Great Lakes Coop switched to QuickFarm from its major competitor and cut IT expenses from $34,000 to $9,000. A fair number of its 3,000 farmers are now paying $65 a month to track their trades with QuickFarm.

Kohlmeyer's StateLine Coop also switched to QuickFarm from a more expensive satellite-based service. He said the company's response time is faster and the coop's Web site is better and more individualized than its competitors' sites.

Although QuickFarm's growth has not been threatened by any major market storms, it has pushed through a number of obstacles to stretch to its current size. The biggest challenge to date has been convincing farmers how the technology can help them. When QuickFarm launched in 1999, only about 20 percent of U.S. farmers used the Internet. Pope often recounts a story about delivering a sales pitch at a trade show in the Midwest. One farmer asked him to slow down, commenting, "We're still getting used to them making yellow legal pads white."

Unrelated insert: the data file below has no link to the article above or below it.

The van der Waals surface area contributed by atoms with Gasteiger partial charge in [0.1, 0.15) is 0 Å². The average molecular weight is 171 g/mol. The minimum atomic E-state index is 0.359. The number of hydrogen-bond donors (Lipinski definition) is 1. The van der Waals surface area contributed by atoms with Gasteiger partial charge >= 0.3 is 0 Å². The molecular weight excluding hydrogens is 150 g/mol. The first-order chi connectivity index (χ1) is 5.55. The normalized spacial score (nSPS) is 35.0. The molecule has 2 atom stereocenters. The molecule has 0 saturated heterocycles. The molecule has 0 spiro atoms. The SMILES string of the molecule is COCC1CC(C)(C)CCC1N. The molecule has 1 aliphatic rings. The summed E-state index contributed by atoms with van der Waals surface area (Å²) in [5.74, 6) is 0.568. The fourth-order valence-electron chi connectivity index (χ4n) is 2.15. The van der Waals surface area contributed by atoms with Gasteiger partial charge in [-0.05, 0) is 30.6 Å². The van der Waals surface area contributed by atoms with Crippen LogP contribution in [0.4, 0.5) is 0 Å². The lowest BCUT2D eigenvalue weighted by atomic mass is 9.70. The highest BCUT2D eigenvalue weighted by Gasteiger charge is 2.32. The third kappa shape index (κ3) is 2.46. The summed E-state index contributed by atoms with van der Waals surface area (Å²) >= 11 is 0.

Today, about 60 percent of U.S. farmers are online, a much more fertile business landscape for QuickFarm. The company is working on developing more news feeds, and the proliferation of broadband will let QuickFarm sell more and bigger Web services. Finlay said the growth opportunities are "almost limitless."

Pope has no immediate plans to sell the company or float shares to the public, but he does aspire to the success of Charleston's heavyweight tech companies, such as Blackbaud, Automated Trading Desk and BenefitFocus. "The highest levels of innovation traditionally occur at the most unrecognized companies," Andrade said. "I think QuickFarm is in that very innovative space."